Cinéma en Plein Air

While vacations can sometimes feel like the maximum amount of fun packed into the shortest amount of time, traveling is not all flowers and cupcakes. Growth and challenge are commonplace, but that doesn't mean you're always going to like it. Sure, you'll learn something from getting ripped off or a bout of diarrhea, which can make for an interesting anecdote of this culture or that cuisine, but I, for one, don't seek out challenges like these. I'm more in favor of learning new languages, making conversation (and enventually, friends), and trying out new experiences. I'd prefer to leave the street meat and too-good-to-be-true deals to those out there who actually enjoy them. Still, pain and frustration do comprise the bulk of many good experiences.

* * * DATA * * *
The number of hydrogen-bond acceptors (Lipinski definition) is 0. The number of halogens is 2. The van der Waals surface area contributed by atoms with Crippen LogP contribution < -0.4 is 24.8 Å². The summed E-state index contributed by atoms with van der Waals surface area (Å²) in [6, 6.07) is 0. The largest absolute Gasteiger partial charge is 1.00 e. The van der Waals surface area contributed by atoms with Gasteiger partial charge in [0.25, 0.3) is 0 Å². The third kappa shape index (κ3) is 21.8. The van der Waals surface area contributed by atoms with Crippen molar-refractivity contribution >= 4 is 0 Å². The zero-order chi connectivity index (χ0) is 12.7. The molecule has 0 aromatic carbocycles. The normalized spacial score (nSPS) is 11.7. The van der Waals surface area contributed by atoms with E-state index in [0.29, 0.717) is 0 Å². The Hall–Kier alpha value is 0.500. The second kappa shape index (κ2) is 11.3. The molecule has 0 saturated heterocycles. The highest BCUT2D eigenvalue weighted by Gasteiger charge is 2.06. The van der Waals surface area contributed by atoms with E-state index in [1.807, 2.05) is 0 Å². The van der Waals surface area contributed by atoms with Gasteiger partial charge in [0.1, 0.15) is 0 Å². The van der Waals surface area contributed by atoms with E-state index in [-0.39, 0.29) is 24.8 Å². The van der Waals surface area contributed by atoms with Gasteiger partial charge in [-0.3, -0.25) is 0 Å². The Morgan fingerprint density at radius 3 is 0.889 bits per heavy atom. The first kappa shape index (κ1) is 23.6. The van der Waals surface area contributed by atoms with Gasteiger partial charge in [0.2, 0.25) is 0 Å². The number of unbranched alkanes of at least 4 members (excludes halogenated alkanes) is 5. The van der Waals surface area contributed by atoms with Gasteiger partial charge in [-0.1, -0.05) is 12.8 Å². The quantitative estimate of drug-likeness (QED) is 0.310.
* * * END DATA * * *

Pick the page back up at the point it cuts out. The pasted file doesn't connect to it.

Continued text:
We're in Paris for a couple of months, but we're also going through the intro of the GAPS diet to rehabilitate from this year's ailments. For those unfamiliar, I'll spare you. But basically, we're in France and we can't eat raw milk cheese, anything with gluten (or any other grain, for that matter), pastries, wine, vinegar, charcuterie, raw fruit or tomatoes. Not because of strict adherence, but let's just say, these foods do not agree with us. For now. Are we masochists? I guess we're just confident there's more to France than bread, wine and cheese.